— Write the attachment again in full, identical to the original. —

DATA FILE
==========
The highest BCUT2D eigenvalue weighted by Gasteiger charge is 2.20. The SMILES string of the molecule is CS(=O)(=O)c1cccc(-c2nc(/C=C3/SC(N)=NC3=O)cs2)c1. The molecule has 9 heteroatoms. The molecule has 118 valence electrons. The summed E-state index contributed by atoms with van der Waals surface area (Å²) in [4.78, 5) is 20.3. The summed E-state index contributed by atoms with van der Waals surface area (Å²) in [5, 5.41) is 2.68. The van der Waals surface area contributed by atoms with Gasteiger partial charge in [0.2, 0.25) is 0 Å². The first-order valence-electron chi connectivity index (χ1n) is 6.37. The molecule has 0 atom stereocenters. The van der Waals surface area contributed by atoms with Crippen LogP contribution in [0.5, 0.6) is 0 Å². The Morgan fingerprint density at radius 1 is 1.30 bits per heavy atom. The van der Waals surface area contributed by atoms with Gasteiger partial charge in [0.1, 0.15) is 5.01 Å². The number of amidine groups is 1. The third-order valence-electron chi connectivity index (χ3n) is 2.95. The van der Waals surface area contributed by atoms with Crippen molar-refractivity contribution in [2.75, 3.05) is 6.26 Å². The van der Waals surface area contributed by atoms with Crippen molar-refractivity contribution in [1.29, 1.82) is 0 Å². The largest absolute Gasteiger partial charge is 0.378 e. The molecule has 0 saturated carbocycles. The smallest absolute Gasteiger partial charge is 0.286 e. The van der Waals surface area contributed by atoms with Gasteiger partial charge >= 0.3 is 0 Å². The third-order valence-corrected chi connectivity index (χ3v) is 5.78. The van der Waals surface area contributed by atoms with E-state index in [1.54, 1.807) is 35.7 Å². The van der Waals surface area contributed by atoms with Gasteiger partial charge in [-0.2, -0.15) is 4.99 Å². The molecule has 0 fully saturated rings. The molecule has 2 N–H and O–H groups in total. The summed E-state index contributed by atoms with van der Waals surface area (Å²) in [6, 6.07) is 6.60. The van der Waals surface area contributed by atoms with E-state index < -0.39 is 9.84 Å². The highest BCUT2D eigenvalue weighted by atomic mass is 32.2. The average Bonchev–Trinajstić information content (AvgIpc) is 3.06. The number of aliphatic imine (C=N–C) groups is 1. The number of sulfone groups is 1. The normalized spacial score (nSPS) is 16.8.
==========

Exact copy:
The highest BCUT2D eigenvalue weighted by Gasteiger charge is 2.20. The SMILES string of the molecule is CS(=O)(=O)c1cccc(-c2nc(/C=C3/SC(N)=NC3=O)cs2)c1. The molecule has 9 heteroatoms. The molecule has 118 valence electrons. The summed E-state index contributed by atoms with van der Waals surface area (Å²) in [4.78, 5) is 20.3. The summed E-state index contributed by atoms with van der Waals surface area (Å²) in [5, 5.41) is 2.68. The van der Waals surface area contributed by atoms with Gasteiger partial charge in [0.2, 0.25) is 0 Å². The first-order valence-electron chi connectivity index (χ1n) is 6.37. The molecule has 0 atom stereocenters. The van der Waals surface area contributed by atoms with Crippen LogP contribution in [0.5, 0.6) is 0 Å². The Morgan fingerprint density at radius 1 is 1.30 bits per heavy atom. The van der Waals surface area contributed by atoms with Gasteiger partial charge in [0.1, 0.15) is 5.01 Å². The number of amidine groups is 1. The third-order valence-electron chi connectivity index (χ3n) is 2.95. The van der Waals surface area contributed by atoms with Crippen molar-refractivity contribution in [2.75, 3.05) is 6.26 Å². The van der Waals surface area contributed by atoms with Crippen molar-refractivity contribution in [1.29, 1.82) is 0 Å². The largest absolute Gasteiger partial charge is 0.378 e. The molecule has 0 saturated carbocycles. The smallest absolute Gasteiger partial charge is 0.286 e. The van der Waals surface area contributed by atoms with Gasteiger partial charge >= 0.3 is 0 Å². The third-order valence-corrected chi connectivity index (χ3v) is 5.78. The van der Waals surface area contributed by atoms with E-state index in [1.54, 1.807) is 35.7 Å². The van der Waals surface area contributed by atoms with Gasteiger partial charge in [-0.2, -0.15) is 4.99 Å². The molecule has 0 fully saturated rings. The molecule has 2 N–H and O–H groups in total. The summed E-state index contributed by atoms with van der Waals surface area (Å²) in [6, 6.07) is 6.60. The van der Waals surface area contributed by atoms with E-state index < -0.39 is 9.84 Å². The highest BCUT2D eigenvalue weighted by atomic mass is 32.2. The average Bonchev–Trinajstić information content (AvgIpc) is 3.06. The number of aliphatic imine (C=N–C) groups is 1. The number of sulfone groups is 1. The normalized spacial score (nSPS) is 16.8.